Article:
I visited the 10,000 square foot facility at Butterfly World in Scottsdale. There were thousands of butterflies and some moths too from around the world flying around the simulated rainforest. There are about 28,000 species of butterflies in the world. In North America, there are about 800 different kinds of butterflies.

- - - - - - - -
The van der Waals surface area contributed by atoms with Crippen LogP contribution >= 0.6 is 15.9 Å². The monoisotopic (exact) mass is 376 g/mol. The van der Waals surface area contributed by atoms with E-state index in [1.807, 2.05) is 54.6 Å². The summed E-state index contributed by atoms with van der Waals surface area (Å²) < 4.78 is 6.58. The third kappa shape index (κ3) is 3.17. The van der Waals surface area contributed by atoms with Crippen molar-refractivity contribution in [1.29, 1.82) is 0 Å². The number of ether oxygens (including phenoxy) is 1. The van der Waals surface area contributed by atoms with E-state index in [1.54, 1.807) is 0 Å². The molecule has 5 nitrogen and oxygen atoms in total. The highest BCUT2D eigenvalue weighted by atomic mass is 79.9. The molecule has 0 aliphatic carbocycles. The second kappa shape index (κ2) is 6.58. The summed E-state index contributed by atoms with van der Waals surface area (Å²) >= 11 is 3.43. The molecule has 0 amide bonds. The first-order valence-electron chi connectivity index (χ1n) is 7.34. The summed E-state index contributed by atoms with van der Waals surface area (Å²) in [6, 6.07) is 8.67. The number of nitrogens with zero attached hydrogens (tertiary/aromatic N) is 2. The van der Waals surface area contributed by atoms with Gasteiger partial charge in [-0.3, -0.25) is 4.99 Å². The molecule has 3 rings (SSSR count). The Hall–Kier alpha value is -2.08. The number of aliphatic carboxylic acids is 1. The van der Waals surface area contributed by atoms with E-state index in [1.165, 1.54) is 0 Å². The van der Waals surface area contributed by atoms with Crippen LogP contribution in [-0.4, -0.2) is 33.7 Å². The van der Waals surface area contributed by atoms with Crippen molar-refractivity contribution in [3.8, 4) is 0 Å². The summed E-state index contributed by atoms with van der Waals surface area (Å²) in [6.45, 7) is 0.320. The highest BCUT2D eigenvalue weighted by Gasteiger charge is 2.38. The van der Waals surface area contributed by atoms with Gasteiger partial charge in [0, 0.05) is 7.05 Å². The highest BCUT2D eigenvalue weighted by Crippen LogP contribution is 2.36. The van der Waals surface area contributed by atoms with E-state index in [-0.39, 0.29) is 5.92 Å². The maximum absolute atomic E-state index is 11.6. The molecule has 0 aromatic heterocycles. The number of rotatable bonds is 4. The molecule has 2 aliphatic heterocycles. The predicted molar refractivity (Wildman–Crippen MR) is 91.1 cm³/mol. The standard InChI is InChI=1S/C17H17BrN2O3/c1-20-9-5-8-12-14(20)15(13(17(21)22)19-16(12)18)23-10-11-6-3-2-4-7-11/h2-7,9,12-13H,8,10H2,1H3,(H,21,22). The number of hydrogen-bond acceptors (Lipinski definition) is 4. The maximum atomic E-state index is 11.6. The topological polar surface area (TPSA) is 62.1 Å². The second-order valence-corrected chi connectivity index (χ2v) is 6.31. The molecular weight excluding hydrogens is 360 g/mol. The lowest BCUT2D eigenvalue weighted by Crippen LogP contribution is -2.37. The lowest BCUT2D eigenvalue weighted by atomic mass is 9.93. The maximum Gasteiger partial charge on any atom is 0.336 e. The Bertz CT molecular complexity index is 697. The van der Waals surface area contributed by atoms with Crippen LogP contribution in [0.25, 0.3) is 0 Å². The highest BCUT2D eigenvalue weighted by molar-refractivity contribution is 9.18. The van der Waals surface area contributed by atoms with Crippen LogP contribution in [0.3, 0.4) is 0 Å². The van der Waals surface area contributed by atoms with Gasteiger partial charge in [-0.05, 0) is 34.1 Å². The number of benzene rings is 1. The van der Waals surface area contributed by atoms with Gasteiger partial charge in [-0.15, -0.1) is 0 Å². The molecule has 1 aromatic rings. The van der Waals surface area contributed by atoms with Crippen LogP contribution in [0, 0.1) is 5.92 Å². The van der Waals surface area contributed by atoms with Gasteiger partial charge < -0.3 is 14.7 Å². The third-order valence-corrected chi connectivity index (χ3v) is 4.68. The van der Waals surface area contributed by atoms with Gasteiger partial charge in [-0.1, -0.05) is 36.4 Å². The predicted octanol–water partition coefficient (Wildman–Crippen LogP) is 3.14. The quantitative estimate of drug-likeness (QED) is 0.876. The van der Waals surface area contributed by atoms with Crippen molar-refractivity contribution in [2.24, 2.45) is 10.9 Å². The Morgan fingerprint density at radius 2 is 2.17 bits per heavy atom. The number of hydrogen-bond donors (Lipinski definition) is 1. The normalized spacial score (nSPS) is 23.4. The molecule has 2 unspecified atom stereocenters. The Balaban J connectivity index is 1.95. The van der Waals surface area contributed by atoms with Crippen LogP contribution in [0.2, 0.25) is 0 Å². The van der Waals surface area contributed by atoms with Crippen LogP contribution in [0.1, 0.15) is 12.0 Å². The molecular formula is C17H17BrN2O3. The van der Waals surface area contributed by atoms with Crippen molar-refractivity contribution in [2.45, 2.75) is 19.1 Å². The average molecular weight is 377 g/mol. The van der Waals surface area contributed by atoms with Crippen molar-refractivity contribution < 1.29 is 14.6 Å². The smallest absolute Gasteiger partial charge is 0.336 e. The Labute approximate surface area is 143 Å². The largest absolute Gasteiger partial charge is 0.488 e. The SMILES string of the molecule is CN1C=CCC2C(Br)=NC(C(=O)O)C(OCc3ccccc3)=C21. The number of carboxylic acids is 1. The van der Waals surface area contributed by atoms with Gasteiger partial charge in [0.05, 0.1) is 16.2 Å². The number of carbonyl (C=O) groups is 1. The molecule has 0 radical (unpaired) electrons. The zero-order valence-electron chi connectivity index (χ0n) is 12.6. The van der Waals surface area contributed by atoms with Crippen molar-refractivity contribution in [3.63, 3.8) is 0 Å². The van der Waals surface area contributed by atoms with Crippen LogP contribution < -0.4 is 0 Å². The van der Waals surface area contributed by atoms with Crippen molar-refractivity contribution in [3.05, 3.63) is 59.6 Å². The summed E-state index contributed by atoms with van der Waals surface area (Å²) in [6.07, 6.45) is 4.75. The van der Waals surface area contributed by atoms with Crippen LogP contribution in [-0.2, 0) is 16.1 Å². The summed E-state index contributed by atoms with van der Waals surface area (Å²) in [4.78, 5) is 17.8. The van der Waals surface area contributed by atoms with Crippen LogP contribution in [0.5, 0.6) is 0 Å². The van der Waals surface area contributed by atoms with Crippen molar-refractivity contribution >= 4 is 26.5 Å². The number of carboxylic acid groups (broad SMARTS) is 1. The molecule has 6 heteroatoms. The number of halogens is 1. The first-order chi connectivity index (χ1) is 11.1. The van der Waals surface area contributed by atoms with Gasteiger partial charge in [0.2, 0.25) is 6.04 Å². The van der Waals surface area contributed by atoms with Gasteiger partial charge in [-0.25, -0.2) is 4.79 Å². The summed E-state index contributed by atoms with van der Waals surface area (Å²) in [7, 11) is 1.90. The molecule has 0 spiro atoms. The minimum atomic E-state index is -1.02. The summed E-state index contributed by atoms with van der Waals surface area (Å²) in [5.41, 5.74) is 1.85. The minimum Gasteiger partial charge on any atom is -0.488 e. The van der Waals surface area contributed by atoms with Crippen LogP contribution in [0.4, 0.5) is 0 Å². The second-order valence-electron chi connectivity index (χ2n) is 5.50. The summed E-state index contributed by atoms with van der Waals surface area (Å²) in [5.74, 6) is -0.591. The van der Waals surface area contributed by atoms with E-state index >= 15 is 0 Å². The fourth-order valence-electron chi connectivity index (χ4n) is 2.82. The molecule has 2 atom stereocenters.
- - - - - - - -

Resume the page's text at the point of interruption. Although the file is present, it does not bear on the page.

While researching tattoos, I found that butterflies are quite popular in many cultures. I read that in Japanese heritage, one butterfly stands for young womanhood while two symbolize marital bliss. To the Aztecs, the butterfly stood for the souls of dead warriors who had fallen on the battlefield and the souls of women who had died in childbirth. The butterfly’s unique transformation suggests a story: from sluggish crawling caterpillar to the stillness of a cocoon before emerging into the sunlit world as a Technicolor masterpiece winging its careless spirals of freedom. Any metamorphosis is abounding with meaning: rebirth, change, evolution. This symbol can give people strength. Butterflies are also used to encapsulate love such as in the Chinese legend of the Butterfly Lovers. My personal favorite is the Owl Butterfly, its two large eyespots and snake-like face gazing from the top of its wings fooling a predator-filled world.